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U.S. Bank National Association v. Sonja Jefferson et al

UNITED STATES DISTRICT COURT CENTRAL DISTRICT OF CALIFORNIA


June 18, 2012

U.S. BANK NATIONAL ASSOCIATION
v.
SONJA JEFFERSON ET AL

The opinion of the court was delivered by: Present: The Honorable Stephen V. Wilson, United States District Judge

CIVIL MINUTES - GENERAL

Paul Cruz Not Reported N/A

Deputy Clerk Court Reporter Tape No.

Attorneys Present for Plaintiffs: Attorneys Present for Defendants:

None None

Proceedings: IN CHAMBERS - COURT ORDER re: Third EX PARTE APPLICATION to

Remand [5]

INTRODUCTION

On October 17, 2011, Plaintiff US Bank National Association ("US Bank") filed the instant action in Los Angeles County Superior Court against Defendant Sonja Jefferson alleging unlawful detainer pursuant to California Code of Civil Procedure § 1161a. On February 28, 2012, Defendant filed the first Notice of Removal to this Court. (App. at 4). After the Court ordered for the case to be remanded back to Los Angeles Superior Court, Defendant filed a second Notice of Removal. (Id.). On April 19,2012 the Court ordered the case be remanded back to the Los Angeles Superior Court again and stipulated Defendant would be sanctioned if she filed another Notice of Removal. (Id.). Defendant proceeded to file a Third Notice of Removal (hereinafter "NOR") on May 3, 2012. (Dkt. 1). Defendant purports to remove the action on the basis of federal subject matter jurisdiction pursuant to 28 U.S.C. §§ 1331 and 1332. (NOR at 5). Because the claim lacks Federal Question Jurisdiction, the Court REMANDS the claim to Los Angeles Superior Court and GRANTS Plaintiff's request for the attorney's fees incurred in preparing and arguing the Motion to Remand.

ANALYSIS

Federal courts are of limited jurisdiction, having subject matter jurisdiction only over matters authorized by the Constitution and Congress. See, e.g., Kokkonen v. Guardian Life Ins. Co., 511 U.S. 375, 377 (1994). A "strong presumption" against removal jurisdiction exists. Gaus v. Miles, Inc., 980 F.2d 564, 567 (9th Cir. 1992). In seeking removal, the defendant bears the burden of proving that jurisdiction exists. Scott v. Breeland, 792 F.2d 925, 927 (9th Cir. 1986).

Under 28 U.S.C. § 1331, this Court has original jurisdiction over civil actions "arising under" federal law. Removal based on § 1331 is governed by the "well-pleaded complaint" rule. Caterpillar, Inc. v. Williams, 482 U.S. 386, 392 (1987). Under the rule, "federal jurisdiction exists only when a federal question is presented on the face of plaintiff's properly pleaded complaint." Id. at 392. If the complaint does not specify whether a claim is based on federal or state law, it is a claim "arising under" federal law only if it is "clear" that it raises a federal question. Duncan v. Stuetzle, 76 F.3d 1480, 1485 U.S. Bank National Association v. Sonja Jefferson et al (9th Cir. 1996). Thus, plaintiff is generally the "master of the claim." Caterpillar, 482 U.S. at 392. "A case may not be removed to federal court on the basis of a federal defense, including the defense of preemption." Id. at 393 (emphasis in original). The only exception to this rule is where plaintiff's federal claim has been disguised by "artful pleading," such as where the only claim is a federal one or is a state claim preempted by federal law. Sullivan v. First Affiliated Sec., Inc., 813 F.2d 1368, 1372 (9th Cir. Here, the Complaint contains a single cause of action for unlawful detainer. No federal claim is alleged. Defendant alleges that federal question jurisdiction exists because the action involves questions of federal law over which the Court has concurrent jurisdiction pursuant to 28 U.S.C. § 1331. (NOR at 5). However, there is no federal question presented on the face of Plaintiff's complaint, nor is there a federal statute cited in Plaintiff's action. Even if the statutes listed in Defendant's Notice of Removal raised a federal question, it would not be valid, as it was raised in a defense. Caterpillar, 482 U.S. at 392. Therefore, Defendant has failed to show that federal question jurisdiction exists.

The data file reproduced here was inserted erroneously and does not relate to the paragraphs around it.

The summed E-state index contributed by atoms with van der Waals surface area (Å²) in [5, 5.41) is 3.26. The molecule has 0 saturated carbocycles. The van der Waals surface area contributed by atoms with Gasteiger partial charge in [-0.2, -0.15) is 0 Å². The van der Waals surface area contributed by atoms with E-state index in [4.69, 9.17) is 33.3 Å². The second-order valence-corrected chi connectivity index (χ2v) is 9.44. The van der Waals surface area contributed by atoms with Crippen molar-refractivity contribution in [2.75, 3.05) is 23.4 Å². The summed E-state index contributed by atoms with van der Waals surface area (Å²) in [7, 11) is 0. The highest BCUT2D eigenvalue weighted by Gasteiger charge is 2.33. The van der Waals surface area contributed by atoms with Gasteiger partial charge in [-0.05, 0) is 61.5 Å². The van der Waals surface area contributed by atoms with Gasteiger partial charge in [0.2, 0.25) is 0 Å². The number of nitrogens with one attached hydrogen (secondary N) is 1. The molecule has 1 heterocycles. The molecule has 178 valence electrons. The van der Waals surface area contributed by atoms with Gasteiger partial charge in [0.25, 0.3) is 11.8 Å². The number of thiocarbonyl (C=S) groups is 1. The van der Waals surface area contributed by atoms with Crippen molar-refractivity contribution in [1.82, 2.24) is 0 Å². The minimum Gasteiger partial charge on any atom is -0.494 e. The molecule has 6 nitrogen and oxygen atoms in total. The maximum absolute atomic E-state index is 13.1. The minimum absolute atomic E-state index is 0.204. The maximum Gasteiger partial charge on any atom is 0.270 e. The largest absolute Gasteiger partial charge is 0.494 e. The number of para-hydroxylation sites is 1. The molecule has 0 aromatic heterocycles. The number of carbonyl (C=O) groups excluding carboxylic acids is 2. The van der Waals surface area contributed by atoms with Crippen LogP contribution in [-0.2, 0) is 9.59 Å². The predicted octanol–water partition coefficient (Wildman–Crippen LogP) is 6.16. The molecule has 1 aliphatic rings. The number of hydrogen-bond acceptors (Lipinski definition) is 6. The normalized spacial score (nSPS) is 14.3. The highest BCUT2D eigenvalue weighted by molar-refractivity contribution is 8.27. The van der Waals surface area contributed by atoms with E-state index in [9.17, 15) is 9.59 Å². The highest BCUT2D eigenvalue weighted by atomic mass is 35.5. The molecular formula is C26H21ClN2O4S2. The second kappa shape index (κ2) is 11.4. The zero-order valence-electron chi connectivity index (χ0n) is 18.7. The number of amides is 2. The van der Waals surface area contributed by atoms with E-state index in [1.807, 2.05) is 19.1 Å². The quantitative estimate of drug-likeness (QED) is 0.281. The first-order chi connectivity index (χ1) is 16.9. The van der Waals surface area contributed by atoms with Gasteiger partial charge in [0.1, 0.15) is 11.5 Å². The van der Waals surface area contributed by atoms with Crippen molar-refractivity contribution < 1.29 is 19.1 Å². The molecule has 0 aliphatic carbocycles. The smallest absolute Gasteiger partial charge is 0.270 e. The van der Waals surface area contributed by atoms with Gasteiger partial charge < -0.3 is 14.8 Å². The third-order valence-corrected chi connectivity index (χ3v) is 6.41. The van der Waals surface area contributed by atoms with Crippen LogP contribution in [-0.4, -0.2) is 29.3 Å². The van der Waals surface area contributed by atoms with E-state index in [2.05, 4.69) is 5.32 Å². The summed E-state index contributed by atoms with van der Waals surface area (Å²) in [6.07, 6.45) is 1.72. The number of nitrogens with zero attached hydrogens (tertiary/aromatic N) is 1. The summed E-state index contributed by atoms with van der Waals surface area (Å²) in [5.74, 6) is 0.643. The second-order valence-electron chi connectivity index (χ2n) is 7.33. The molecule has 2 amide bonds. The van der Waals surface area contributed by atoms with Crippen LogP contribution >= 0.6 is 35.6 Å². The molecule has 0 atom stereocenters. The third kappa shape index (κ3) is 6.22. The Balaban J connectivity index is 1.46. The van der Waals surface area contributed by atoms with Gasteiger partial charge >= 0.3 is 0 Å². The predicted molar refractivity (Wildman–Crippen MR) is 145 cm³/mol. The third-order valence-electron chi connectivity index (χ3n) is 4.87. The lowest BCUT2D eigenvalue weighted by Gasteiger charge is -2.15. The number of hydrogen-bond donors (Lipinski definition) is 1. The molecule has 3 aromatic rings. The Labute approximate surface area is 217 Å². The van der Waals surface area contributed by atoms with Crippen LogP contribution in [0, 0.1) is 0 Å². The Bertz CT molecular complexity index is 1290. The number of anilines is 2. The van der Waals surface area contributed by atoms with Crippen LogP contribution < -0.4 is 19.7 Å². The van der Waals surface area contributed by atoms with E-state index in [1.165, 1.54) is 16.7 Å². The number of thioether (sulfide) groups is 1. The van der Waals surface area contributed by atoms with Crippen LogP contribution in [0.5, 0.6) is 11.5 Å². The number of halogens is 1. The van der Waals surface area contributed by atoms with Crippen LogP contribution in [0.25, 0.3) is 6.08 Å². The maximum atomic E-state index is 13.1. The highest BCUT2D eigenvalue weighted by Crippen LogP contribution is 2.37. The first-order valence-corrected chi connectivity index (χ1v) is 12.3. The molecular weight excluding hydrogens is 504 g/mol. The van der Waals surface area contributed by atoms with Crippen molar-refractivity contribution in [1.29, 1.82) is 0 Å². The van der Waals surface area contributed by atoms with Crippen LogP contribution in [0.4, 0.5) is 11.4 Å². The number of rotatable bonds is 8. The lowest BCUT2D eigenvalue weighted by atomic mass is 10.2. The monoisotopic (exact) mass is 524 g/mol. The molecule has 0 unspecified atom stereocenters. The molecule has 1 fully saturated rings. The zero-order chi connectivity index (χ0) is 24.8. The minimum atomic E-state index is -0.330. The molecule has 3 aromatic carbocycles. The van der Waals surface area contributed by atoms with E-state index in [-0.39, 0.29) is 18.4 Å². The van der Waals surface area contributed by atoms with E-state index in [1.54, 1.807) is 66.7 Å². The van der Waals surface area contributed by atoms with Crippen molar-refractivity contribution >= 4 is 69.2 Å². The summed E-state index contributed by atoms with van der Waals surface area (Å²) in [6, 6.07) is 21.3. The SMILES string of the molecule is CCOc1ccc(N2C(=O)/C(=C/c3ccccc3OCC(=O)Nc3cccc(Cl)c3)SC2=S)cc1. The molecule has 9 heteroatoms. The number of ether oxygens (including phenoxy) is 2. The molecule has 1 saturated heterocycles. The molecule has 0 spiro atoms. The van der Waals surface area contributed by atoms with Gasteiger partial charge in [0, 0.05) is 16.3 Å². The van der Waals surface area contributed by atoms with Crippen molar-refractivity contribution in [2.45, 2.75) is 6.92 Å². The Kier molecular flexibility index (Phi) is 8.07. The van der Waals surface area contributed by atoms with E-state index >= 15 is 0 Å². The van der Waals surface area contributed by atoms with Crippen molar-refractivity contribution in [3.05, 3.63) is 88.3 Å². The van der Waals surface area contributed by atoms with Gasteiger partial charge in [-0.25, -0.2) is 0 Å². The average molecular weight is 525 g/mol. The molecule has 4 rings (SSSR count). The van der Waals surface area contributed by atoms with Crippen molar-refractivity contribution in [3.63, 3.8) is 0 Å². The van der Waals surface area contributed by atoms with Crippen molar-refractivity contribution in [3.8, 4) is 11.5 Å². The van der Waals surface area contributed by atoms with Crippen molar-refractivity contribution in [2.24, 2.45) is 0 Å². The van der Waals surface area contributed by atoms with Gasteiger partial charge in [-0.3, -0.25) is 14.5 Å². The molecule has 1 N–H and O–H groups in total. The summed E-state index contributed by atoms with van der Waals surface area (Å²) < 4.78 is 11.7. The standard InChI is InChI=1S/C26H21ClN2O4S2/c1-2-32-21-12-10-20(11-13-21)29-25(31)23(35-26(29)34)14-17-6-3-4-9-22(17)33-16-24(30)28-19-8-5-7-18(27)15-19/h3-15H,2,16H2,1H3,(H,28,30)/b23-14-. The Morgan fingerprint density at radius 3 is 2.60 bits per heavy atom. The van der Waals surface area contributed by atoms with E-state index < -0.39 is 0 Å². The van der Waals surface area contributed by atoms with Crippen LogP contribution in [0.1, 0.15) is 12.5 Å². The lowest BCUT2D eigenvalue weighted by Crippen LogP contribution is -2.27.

Further, Defendant claims diversity jurisdiction pursuant to 28 U.S.C. §1332 exists with respect to the instant action. (NOR at 10). However, Plaintiff has not argued that the Court has diversity jurisdiction, nor does the amount in controversy exceed the sum or value of $75,000. Plaintiff's First Amended Complaint ("FAC") alleges damages in the sum of $93.33 per day beginning on September 19, 2011, which does not exceed $25,000.00. (FAC at 2:1-2, 26-27). Therefore, Defendant has failed to show that diversity jurisdiction exists.

Finally, Plaintiff requests to be awarded the sum of $1,125.00 in attorneys' fees. The Court may order payment of just costs and expenses, including attorney's fees, incurred as a result of the removal.

28 U.S.C. § 1447(c). Defendant has not demonstrated the existence of either federal question or diversity jurisdiction. (App. at 7; see FAC at 2). Defendant has improperly removed this case three times. Furthermore, Defendant ignored this Court's clear instructions that she would be subject to sanctions if she filed a Third Notice of Removal. Defendant ignored those clear instructions. Accordingly, the Court GRANTS Plaintiff's request for the reasonable sum of $1,125 in fees.

CONCLUSION

The Court hereby REMANDS this case to Los Angeles County Superior Court for the reasons set forth in this Order. Further, the Court grants the award of attorney's fees in the sum of $1,125.00 to Plaintiff pursuant to 28 U.S.C. § 1447(c). The status conference scheduled for June 25, 2012 is hereby VACATED.

IT IS SO ORDERED.

20120618

© 1992-2012 VersusLaw Inc.



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